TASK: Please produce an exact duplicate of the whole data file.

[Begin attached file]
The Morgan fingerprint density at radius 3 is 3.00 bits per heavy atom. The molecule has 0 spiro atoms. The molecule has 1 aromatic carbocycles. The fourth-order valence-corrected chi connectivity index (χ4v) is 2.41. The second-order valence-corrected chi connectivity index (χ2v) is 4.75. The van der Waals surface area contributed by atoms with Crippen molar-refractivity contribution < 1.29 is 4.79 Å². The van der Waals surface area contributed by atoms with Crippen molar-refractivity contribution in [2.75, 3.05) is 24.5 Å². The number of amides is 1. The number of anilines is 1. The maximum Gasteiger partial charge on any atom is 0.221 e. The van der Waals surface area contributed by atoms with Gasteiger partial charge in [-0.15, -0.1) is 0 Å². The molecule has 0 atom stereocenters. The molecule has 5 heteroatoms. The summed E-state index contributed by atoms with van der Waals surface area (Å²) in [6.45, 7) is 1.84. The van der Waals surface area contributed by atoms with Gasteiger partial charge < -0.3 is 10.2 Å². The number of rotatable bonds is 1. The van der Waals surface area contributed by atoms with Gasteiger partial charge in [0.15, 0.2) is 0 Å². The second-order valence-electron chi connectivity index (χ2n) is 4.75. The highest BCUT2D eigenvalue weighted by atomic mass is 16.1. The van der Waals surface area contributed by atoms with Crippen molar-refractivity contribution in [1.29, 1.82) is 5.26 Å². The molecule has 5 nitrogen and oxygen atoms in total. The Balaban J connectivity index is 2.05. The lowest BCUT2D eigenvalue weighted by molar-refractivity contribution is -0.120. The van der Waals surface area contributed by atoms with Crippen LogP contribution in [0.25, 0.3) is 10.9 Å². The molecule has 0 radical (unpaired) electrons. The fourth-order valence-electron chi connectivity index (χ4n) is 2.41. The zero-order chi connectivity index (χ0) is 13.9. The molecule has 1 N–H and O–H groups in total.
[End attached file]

The Morgan fingerprint density at radius 3 is 3.00 bits per heavy atom. The molecule has 0 spiro atoms. The molecule has 1 aromatic carbocycles. The fourth-order valence-corrected chi connectivity index (χ4v) is 2.41. The second-order valence-corrected chi connectivity index (χ2v) is 4.75. The van der Waals surface area contributed by atoms with Crippen molar-refractivity contribution < 1.29 is 4.79 Å². The van der Waals surface area contributed by atoms with Crippen molar-refractivity contribution in [2.75, 3.05) is 24.5 Å². The number of amides is 1. The number of anilines is 1. The maximum Gasteiger partial charge on any atom is 0.221 e. The van der Waals surface area contributed by atoms with Gasteiger partial charge in [-0.15, -0.1) is 0 Å². The molecule has 0 atom stereocenters. The molecule has 5 heteroatoms. The summed E-state index contributed by atoms with van der Waals surface area (Å²) in [6.45, 7) is 1.84. The van der Waals surface area contributed by atoms with Gasteiger partial charge < -0.3 is 10.2 Å². The number of rotatable bonds is 1. The van der Waals surface area contributed by atoms with Gasteiger partial charge in [0.15, 0.2) is 0 Å². The second-order valence-electron chi connectivity index (χ2n) is 4.75. The highest BCUT2D eigenvalue weighted by atomic mass is 16.1. The van der Waals surface area contributed by atoms with Crippen molar-refractivity contribution in [1.29, 1.82) is 5.26 Å². The molecule has 5 nitrogen and oxygen atoms in total. The Balaban J connectivity index is 2.05. The lowest BCUT2D eigenvalue weighted by molar-refractivity contribution is -0.120. The van der Waals surface area contributed by atoms with Crippen LogP contribution in [0.25, 0.3) is 10.9 Å². The molecule has 0 radical (unpaired) electrons. The fourth-order valence-electron chi connectivity index (χ4n) is 2.41. The zero-order chi connectivity index (χ0) is 13.9. The molecule has 1 N–H and O–H groups in total.